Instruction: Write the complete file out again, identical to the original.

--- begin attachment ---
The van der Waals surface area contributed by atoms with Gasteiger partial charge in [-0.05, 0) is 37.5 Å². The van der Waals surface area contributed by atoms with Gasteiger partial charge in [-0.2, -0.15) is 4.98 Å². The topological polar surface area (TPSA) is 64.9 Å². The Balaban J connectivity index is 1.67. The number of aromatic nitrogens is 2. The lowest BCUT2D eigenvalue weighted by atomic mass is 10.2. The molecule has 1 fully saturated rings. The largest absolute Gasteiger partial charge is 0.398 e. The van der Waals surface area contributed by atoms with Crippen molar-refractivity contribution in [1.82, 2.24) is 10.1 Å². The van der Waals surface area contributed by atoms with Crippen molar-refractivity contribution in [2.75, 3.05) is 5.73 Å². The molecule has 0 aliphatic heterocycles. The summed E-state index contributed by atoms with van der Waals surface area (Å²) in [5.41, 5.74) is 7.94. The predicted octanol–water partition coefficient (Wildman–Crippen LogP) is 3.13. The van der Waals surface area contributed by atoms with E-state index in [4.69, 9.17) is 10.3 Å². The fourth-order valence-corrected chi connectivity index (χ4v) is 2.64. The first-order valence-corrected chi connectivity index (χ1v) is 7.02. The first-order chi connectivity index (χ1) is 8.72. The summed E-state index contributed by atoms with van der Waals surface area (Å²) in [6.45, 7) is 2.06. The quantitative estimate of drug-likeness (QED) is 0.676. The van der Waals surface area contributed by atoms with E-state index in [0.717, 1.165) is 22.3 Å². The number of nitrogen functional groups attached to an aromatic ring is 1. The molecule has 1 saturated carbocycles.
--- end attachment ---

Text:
The van der Waals surface area contributed by atoms with Gasteiger partial charge in [-0.05, 0) is 37.5 Å². The van der Waals surface area contributed by atoms with Gasteiger partial charge in [-0.2, -0.15) is 4.98 Å². The topological polar surface area (TPSA) is 64.9 Å². The Balaban J connectivity index is 1.67. The number of aromatic nitrogens is 2. The lowest BCUT2D eigenvalue weighted by atomic mass is 10.2. The molecule has 1 fully saturated rings. The largest absolute Gasteiger partial charge is 0.398 e. The van der Waals surface area contributed by atoms with Crippen molar-refractivity contribution in [1.82, 2.24) is 10.1 Å². The van der Waals surface area contributed by atoms with Crippen molar-refractivity contribution in [2.75, 3.05) is 5.73 Å². The molecule has 0 aliphatic heterocycles. The summed E-state index contributed by atoms with van der Waals surface area (Å²) in [5.41, 5.74) is 7.94. The predicted octanol–water partition coefficient (Wildman–Crippen LogP) is 3.13. The van der Waals surface area contributed by atoms with E-state index in [4.69, 9.17) is 10.3 Å². The fourth-order valence-corrected chi connectivity index (χ4v) is 2.64. The first-order valence-corrected chi connectivity index (χ1v) is 7.02. The first-order chi connectivity index (χ1) is 8.72. The summed E-state index contributed by atoms with van der Waals surface area (Å²) in [6.45, 7) is 2.06. The quantitative estimate of drug-likeness (QED) is 0.676. The van der Waals surface area contributed by atoms with E-state index in [0.717, 1.165) is 22.3 Å². The number of nitrogen functional groups attached to an aromatic ring is 1. The molecule has 1 saturated carbocycles.